Building a Frequency Counter
This is a lab frequency counter which I built decades ago, shortly after the discovery of the electron by noted Russian scientist Igor Electronov. At that time I was a young student short on funds and commercial laboratory instruments were totally out of my reach so I had to build my own. Today it would probably not make sense to build this type of instrument as there are commercial units for very reasonable prices and it would be more productive to just work to earn the needed money. But, as I say, things were different then. I designed and built this instrument and it is so badly designed and built that it is a wonder it ever worked and yet decades later it is still working (although I hardly use it as I have a much better HP unit.
I do not expect that anybody would have any interest in building this design today but I present it here to show the basic workings of a frequency counter and as a matter of personal histerical interest.
The basic idea behind a frequency counter is quite simple. Suppose we have a signal of 66903 Hz. We feed this signal to a digital counter for one second and then we display the result which will be 66903. Of course, if we display the value in the counter all along the counting process we will just see the numbers flickering so what we do is that we provide a latch and the process is:
2- A fraction of a second after the counting stops a transfer pulse transfers the value in the counter to a latch where it remains stable.
2- A fraction of a second after the transfer has ocurred a pulse resets the counter to zero so that the process can start all over again.
With this timing period of 1 s and a five digit counter we can count up to 99.999 KHz. If we use 0.1 s we have just multiplied the range by ten up to 999.99 KHz. If we count for 0.01 s we can read up to 9,999.9 KHz and if we count for 1 ms we can read up to 99.999 MHz (assuming the counter can count that fast).
If we wanted to count even lower frequencies we could have a 10 second counting period which would read and display up to 9,999.9 Hz but this reading would update only every 20 s (three times per minute) so it would be a bit too slow. When measuring low frequencies it is better to measure the period. Instead of measuring how many input signal pulses we have in one internal clock pulse we do the opposite, we count how many internal clock pulses we can fit in one external signal pulse. I had prepared to do this with this instrument as it only takes some simple switching but I never got around to doing it. I guess I never really needed it.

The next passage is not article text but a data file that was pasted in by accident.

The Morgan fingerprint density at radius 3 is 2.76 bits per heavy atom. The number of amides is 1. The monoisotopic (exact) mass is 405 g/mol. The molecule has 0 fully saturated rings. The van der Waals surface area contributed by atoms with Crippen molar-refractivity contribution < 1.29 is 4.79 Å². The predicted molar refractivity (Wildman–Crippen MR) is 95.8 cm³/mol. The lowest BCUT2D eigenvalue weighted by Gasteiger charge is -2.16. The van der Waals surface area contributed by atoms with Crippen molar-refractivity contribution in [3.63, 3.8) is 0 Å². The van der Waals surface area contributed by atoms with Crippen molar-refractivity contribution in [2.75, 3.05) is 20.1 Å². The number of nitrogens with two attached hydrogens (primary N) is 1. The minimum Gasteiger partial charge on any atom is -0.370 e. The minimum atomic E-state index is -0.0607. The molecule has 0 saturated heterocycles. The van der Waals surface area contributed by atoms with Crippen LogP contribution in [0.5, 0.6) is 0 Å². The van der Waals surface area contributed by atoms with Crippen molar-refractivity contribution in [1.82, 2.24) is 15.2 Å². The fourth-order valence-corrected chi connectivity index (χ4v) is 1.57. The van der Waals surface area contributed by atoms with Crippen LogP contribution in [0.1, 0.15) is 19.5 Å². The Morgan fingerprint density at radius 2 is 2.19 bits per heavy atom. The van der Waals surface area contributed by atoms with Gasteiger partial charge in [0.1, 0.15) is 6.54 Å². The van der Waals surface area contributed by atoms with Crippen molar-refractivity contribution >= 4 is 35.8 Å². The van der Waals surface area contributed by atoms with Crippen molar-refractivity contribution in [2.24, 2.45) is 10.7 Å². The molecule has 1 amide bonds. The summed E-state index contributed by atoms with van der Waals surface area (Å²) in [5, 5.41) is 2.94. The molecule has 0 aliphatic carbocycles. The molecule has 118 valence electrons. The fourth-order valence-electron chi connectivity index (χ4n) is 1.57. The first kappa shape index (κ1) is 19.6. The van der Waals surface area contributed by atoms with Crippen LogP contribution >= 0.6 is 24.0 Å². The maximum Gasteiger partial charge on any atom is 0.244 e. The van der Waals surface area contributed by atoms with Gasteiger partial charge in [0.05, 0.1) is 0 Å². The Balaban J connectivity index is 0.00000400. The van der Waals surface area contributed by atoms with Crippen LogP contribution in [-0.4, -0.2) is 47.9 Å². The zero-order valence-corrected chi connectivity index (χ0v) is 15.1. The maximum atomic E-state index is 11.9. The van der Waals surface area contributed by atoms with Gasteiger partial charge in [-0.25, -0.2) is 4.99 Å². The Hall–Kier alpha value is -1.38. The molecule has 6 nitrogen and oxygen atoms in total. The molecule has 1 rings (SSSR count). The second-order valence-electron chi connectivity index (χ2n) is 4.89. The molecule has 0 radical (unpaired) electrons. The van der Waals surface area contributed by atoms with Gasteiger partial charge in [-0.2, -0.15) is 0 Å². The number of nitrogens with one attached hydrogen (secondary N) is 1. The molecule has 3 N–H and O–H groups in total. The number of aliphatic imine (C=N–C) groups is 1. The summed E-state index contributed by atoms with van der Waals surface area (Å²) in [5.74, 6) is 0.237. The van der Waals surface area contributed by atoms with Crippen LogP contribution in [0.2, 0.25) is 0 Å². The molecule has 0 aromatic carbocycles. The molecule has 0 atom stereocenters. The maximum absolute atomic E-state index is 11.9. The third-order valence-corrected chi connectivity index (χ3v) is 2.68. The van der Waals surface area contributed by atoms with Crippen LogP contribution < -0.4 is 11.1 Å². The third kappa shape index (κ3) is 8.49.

So let us start with the time base which will provide the timing signal(s). Ideally I would have used a 1 MHz crystal to regulate an oscillator and then simply divide by 10 until I had the desired frequency but at that time crystals were *very* expensive. Somehow I got hold of a crystal with a frequency of 5230 Khz so I designed the circuit around this crystal. I designed an oscillator at this frequency and then I designed a digital circuit which divided by 5230 so that I had an output of 1 KHz.
In binary 5230 is 1 0100 0110 1110 so I needed a 13 bit binary counter. The output of the oscillator was counted by three 7493 four-bit binary counters and one bit counter which was half of a 7473 chip. Some gates below detected when the seven bits were all set and would set the rest flip-flop formed by the two nand gates on the left.
When gate X8 detected that all the counters had been reset it would reset the flip-flop and the counting would begin again. It was a complex design but, as I said, at that time crystals were very expensive and TTL chips were cheaper compared to crystals so this design made sense at the time.
The 1KHz signal can be further divided by three cascaded SN7490 decade counters so we have a choice of four frequency ranges as mentioned above. The 1 Hz signal will give a range up to 99.999 KHz while on the other extreme the 1 KHz signal will give a range of 99.999 MHz (with a five digit counter which is what the instrument has).
Now that I look at the design I realise the divider by 2 after the range switch could have gone before the switch, at point maked "A", and it would make the circuit a bit simpler and it would work just the same. Afetr all, the divider by two is half of a SN7473 chip and the other half is ised right up there. It makes no sense to take the 1 KHz signal to the range switch only to return it to the same ship if it can be avoided. Oh well, I did not realize this at the time. Too late now.
After the range switch we already have the pulse count enable timing signal. A couple of transistors provide the delays needed to generate the transfer signal and the counter reset signals.
The output of these three timing signals is like shown in the graphic shown further above.
Today all this could be done in a much simpler way with integrated components but at that time it required the individual counters, etc.
Counter, latch & display
Input signal conditioner
Photo of the finished unit
The slide switch above the display switches the input signal between the HF and LF amplifier-conditioners. The black toggle switch is the mains power. The rotary switch has five positions for the different ranges. The metal mini toggle switch was supposed to invert the function and measure ms /cycle of low frequency signals but I never got around to completing that so the switch is not in use.